By the Fifties the crunch was on. Far fewer movies were being made by the big Hollywood studios, suffering competition from television, and new stars magnetic, talented and versatile enough to cover varied roles — and tall too — could be counted on one hand: Gregory Peck and Charlton Heston at 6ft-3 and Robert Mitchum and Burt Lancaster at 6ft-1. Victor Mature and Cornel Wilde were action men in this height range and popular for 15 years postwar, but gave the impression of filling in for the very top names; at the much lower level of the Saturday matinee, the Lex Barkers and Jock Mahoneys providing bulk product. A-list stars Kirk Douglas and Richard Widmark, in typically big-man roles, had to stretch considerably to fill the screen. At a time when even 5ft-10 and a half or so was considered tallish for “the man in the street” (so called to distinguish him from real men on screen), Marlon Brando, Paul Newman, Tony Curtis and Steve McQueen played men in the street at an inch or so under this height. But the most popular Western heroes on tv in the late Fifties and early Sixties strove to be six and a half feet tall and look effortless doing it. James Arness of Gunsmoke was said to be 6ft-7. Gunsmoke< His real-life brother, Peter Graves in Fury, was the runt of the family at 6ft-3. Clint Walker as Cheyenne Bodie, was 6ft-6; Chuck Connors in The Rifleman, and Gardner McKay (Adventures in Paradise) 6ft-5; Eric Fleming as trail boss Gil Favor and Clint Eastwood as ramrod Rowdy Yates in Rawhide, both 6ft-4 at peak; ditto John Russell as Lawman and Tom Tryon (Texas John Slaughter). And James Garner, that little old man in the sitcoms, used to be 6ft-3 when he played Maverick. It was 55 years ago after all. And I too can testify to some shrinkage with age.

Strangely, of all tv stars, only Eastwood, Garner and Steve McQueen, arguably Tryon in a very brief stint, and later Burt Reynolds, went on to be movie stars — all coming from western series. Guy Williams (Zorro), 6ft-2, had to go to Italy to be fully appreciated in swashbucklers on the big screen, where the even taller Steve Reeves (Hercules) and Gordon Scott (Tarzan) were already superstar beefcake. The biggest star on the big screen through the late Fifties and early Sixties, Rock Hudson, was 6ft-5. But 5ft-9ers began to predominate: Paul Newman, Steve McQueen; and by late in the decade young up-and-comers (Michael Anderson, James Stacy, Mark Slade) were compact to the point where two 6ft-4 supporting actors were brought in as father figures to tower over everyone else in High Chaparral (Leif Ericson) and Lancer (Andrew Duggan).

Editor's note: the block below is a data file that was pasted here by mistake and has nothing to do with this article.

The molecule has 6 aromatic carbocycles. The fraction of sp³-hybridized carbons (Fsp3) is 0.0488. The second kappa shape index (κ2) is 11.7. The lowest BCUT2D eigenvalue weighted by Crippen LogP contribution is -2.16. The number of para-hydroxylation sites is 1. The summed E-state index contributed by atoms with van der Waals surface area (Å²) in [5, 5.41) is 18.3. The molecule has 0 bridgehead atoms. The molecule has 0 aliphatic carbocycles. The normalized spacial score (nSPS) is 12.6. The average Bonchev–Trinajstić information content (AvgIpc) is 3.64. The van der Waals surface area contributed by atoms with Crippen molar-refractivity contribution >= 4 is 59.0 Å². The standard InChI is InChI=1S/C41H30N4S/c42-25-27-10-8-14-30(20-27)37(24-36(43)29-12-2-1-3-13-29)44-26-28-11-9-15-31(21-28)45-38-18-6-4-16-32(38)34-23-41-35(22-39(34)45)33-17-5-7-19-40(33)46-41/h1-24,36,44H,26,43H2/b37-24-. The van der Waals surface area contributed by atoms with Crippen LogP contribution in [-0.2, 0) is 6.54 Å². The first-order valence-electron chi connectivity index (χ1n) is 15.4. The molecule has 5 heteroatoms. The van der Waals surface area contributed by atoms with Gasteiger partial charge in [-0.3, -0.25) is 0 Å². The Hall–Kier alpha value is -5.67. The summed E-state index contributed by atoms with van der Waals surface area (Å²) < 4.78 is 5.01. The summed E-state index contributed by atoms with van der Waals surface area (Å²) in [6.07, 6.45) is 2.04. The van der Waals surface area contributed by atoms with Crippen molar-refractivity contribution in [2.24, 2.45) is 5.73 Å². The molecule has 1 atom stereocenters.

In an atmosphere like this no wonder Alan Ladd, a western hero (Shane, 1953) but 5ft-6 and a half, felt such a misfit, so isolated and insecure as to be suicidal — pilloried in the States in contrast to Brit heroes John Mills and Richard Todd were visibly shorter but held aloft rising above their female co-stars on stilts. Ladd complained of Boy on a Dolphin (1957) that playing love scenes with Sophia was like being pummelled with melons. (Poor him!) And poor Richard Widmark, erect and lean — but 5ft-9 will only go so far — was acutely embarrassed and tried to withdraw from John Wayne’s production of The Alamo (1960) when he found out he was playing pioneersman and cutlery craftsman Jim Bowie — built like a brick teahouse and standing 6ft-6 in actuality. Wayne, producing and directing at the same time, was committed to playing the somewhat smaller role of Davy Crockett a lot taller: a sawed-off Crockett, of all icons, was not an option.

In an age of feminism thriving in the early Seventies, Dustin Hoffman (5ft-5) and Al Pacino (5ft-6) started the trend to conspicuously pixie-sized leading men — and let it all hang out up against taller leading women like Marthe Keller and Diane Keaton, though wisely never paired with amazons Sigourney Weaver or Geena Davis: a bridge too far of logistical illusion. Of Robert De Niro, Jack Nicholson, Sylvester Stallone, Chuck Norris, Jean Claude Van Damme, Jackie Chan, none can be called above the average range, never mind tallish. My impression of Arnie’s height is more mind over matter. Black men, by contrast, were always expected to be of some physical menace, at least of strong implied authority, on the screen (but for comedians — Bert Williams, Flip Wilson, Eddie Murphy). So for Canada Lee, Noble Johnson, Juano Hernandez, James Edwards, Harry Belafonte, Brock Peters, Woody Strode, Ossie Davis, Sidney Poitier, Jim Brown, Yaphet Kotto the bar of just standing there 6ft was the lowest of hurdles they had to meet.

Today, of very tall actors I can think of Liam Neeson… and then there’s… Did I mention Liam Neeson? Maybe Daniel Day Lewis — playing Abe Lincoln, after all. Oh, and there’s that other guy who looks taller than average — can never remember his name, good actor — in that remake of Driving Miss Daisy with Shirley MacLaine playing a former president’s widow: Nicholas Cage. On tv, 6ft-3 and a half and 6ft-4, Vincent d’Onofrio and Jeff Goldblum on Law & Order: Criminal Intent, great actors but not all that stellar.